The Washington State Liquor and Cannabis Board (WSLCB) Traceability Advisory Committee convened between January 2017 and August 2019 to discuss cannabis supply chain transparency in Washington state. The Committee was composed of agency staff, traceability software vendor representatives, industry stakeholders, a representative from the Washington State Office of the Chief Information Officer (WA OCIO), and a quality assurance vendor.
Takeaways on the newest MJ Freeway contract amendment and algorithms that would automatically flag suspicious transactions in traceability data.
Here are some observations from the Thursday September 13th Washington State Liquor and Cannabis Board (WSLCB) Traceability Advisory Committee meeting.
My top 2 takeaways:
- The Committee discussed the most recent MJ Freeway contract amendment (transcript, audio).
- The amendment was effective August 27th.
- The amendment extends the contract until January 10, 2019.
- There will be three additional releases before the contract is considered complete, and the project transitions to a subscription cost basis.
- Release 1.1 (Nov 6, 2018)
- Release 1.2 (Dec 19, 2018)
- Release 1.3 (Dec 28, 2018)
- In the event of failure to deliver a release, liquidated damages will now be assessed daily at a rate of $3,750 per day. In the previous amendment, damages were set at $18,750 per week.
- In the event of an early release, MJ Freeway will be awarded $5,000 per week from a holdout which will eventually be delivered to the vendor.
- I raised concerns about planning two software releases during the holidays and encouraged both the WSLCB and the vendor to move the second release forward.
- There was considerable discussion about what will be included in Release 1.1 in November. Committee members Lindsay Short and Jeremy Moberg requested and achieved a promise of greater access to documentation about fixes and features that will be included (or not included) in specific releases, and which workarounds will no longer be necessary (transcript, audio).
- The Committee discussed the Office of the Washington State Auditor performance audit titled “Improving Cannabis Risk Management Tools Using Business Transaction Data” (transcript, audio).
- The provenance of the report was a request from WSLCB for analytical assistance from the State Auditor’s Office. That help eventually took the form of an I-900 performance audit.
- The WSLCB wanted to understand how to create data-driven alerts for the Marijuana Examiners to inspect unusual transactions or patterns of transactions in the traceability data. The MJ Examiners would then ascertain if those transactions were possibly data entry errors or if the patterns should be brought to the attention of Enforcement.
- The audit was initiated during the Biotrack era and used data from that source. The report was primarily composed and delivered during the Leaf era, and is circumspect in drawing boundaries around the scope of the engagement.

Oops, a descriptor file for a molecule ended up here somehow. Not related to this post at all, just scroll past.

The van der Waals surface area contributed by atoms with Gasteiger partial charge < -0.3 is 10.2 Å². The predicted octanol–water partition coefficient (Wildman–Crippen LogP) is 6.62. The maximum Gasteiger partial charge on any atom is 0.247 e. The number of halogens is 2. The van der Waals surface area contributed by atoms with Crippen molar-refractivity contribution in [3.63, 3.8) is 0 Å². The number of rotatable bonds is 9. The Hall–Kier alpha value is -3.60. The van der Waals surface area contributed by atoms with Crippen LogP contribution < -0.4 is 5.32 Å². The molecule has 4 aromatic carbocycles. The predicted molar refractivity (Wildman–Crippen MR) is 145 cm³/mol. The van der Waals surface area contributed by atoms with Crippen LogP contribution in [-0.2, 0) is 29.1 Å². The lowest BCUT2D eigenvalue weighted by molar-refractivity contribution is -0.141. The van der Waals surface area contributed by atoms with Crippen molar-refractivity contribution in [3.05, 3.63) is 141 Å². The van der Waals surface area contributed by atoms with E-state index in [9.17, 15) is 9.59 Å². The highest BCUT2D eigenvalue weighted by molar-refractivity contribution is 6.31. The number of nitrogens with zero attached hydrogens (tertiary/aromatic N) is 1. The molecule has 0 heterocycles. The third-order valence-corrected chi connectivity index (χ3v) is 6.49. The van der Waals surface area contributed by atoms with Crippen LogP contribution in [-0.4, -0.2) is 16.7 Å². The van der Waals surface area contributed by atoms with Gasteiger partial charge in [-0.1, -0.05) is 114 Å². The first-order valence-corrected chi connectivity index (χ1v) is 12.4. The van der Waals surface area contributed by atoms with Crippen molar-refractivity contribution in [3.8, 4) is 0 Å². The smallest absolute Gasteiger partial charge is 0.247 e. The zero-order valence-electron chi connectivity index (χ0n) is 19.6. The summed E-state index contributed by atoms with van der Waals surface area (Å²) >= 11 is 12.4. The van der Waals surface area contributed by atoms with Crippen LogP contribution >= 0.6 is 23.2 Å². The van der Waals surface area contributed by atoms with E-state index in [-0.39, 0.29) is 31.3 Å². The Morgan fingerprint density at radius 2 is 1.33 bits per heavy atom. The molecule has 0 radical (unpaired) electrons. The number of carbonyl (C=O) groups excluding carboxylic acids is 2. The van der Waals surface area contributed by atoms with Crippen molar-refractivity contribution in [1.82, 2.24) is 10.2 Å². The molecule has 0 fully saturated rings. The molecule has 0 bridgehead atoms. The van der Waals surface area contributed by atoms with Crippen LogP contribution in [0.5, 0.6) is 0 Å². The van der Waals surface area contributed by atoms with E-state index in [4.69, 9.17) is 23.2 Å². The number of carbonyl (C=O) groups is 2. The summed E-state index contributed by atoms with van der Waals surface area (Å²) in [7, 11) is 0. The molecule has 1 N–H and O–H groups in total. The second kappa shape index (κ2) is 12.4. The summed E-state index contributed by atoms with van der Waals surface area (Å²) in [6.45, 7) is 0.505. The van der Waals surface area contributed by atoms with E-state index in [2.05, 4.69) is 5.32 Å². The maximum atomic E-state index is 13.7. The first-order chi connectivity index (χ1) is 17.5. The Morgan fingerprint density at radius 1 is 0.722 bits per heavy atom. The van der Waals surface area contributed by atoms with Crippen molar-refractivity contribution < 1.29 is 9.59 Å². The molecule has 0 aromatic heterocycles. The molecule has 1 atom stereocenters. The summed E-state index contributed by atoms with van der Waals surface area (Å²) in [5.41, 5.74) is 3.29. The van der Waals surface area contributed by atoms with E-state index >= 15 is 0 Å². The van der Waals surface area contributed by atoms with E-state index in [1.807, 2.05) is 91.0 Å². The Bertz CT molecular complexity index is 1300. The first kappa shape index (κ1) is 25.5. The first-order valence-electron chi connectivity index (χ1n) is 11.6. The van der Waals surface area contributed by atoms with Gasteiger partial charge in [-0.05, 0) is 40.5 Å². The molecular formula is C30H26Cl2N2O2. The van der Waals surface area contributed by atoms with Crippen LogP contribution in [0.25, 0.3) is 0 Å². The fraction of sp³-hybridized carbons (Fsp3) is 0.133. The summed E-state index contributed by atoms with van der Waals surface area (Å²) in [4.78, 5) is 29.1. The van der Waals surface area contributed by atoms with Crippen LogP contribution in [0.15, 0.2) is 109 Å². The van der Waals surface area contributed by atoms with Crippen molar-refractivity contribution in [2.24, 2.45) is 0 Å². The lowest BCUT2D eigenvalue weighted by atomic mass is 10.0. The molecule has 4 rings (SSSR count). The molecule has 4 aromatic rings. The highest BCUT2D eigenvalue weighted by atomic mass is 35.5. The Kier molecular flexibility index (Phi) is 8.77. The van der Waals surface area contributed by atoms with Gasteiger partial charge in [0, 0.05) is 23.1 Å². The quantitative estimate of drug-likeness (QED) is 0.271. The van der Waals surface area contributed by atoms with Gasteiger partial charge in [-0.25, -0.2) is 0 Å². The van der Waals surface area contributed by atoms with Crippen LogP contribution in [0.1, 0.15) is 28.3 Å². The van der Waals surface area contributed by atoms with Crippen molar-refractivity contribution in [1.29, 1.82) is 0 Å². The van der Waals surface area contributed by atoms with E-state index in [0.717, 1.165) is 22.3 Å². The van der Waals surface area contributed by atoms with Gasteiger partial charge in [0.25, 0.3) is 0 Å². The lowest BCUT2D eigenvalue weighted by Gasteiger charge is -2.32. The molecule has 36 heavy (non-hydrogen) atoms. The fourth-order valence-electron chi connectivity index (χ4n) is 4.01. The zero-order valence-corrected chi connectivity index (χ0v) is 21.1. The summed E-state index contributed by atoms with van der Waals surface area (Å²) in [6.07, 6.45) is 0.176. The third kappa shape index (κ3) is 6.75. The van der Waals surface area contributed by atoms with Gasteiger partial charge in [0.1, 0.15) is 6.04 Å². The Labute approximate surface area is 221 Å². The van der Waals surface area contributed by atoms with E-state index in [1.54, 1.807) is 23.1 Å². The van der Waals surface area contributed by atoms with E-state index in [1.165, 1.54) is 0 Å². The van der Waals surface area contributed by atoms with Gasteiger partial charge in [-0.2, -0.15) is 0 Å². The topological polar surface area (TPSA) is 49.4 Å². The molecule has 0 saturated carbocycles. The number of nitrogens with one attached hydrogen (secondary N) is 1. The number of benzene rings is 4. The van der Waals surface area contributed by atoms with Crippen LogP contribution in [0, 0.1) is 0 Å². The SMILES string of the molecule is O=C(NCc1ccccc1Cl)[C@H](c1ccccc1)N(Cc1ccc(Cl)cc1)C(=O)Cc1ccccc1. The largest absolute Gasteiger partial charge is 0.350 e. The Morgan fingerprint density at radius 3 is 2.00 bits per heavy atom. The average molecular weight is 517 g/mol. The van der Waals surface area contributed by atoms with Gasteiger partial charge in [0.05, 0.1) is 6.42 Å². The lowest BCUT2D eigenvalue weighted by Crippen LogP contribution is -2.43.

- The Office of the Washington State Auditor conducted interviews with WSLCB staff to develop process maps for each tier of the industry. The maps show transaction points and places where licensees interact with the Biotrack traceability system.
- Appendix D of the report details specific transaction points the Auditors deemed high-risk for data entry errors or intentional abuse. For each of those points, the Auditors detail an algorithm for calculating threshold values within which transactions would be considered normal. Transactions outside of those thresholds would generate an alert. WSLCB is responsible for calculating and adjusting those threshold values from traceability data sources.
- WSLCB accepted the Auditors’ recommendations and intends to have MJ Freeway implement alerts in the 1.1 November release.
- Committee members expressed concerns about what are considered high-risk transactions, the quality of the data from which the WSLCB will be deriving initial threshold values, and communication with licensees about potential data entry errors.
- All I-900 performance audits must be presented to and given a public hearing by the legislature’s Joint Legislative Audit and Review Committee (JLARC). WSLCB and the Office of Financial Management will present the audit this Wednesday September 26th in the O’Brien Building’s House Hearing Room B at 1:30pm. There will be an opportunity for public comment to the Representatives and Senators who sit on the JLARC after the presentation. Cannabis Observer will be observing.
- At the next Traceability Advisory Committee meeting (Oct 11), the Committee will hear a follow up presentation from WSLCB about their process for defining the alert system and discuss how to achieve renewed stakeholder confidence in the integrity of the state’s traceability data.
Follow Up (Sep 26, 2018)
Here is the slidedeck from the September 13th WSLCB Traceability Advisory Committee meeting obtained via request.
- Slidedeck (PDF).
- I was incorrect in stating data irregularity alerts would be implemented in November’s 1.1 release; the slidedeck states alerts will be implemented by December 31st, 2018.
This afternoon, the Office of the Washington State Auditor, WSLCB, and the Office of Financial Management will present their performance audit to the I-900 Subcommittee of the Joint Legislative Audit and Review Committee (JLARC) composed of sixteen Representatives and Senators. It looks like the public hearing will be broadcast and recorded on TVW.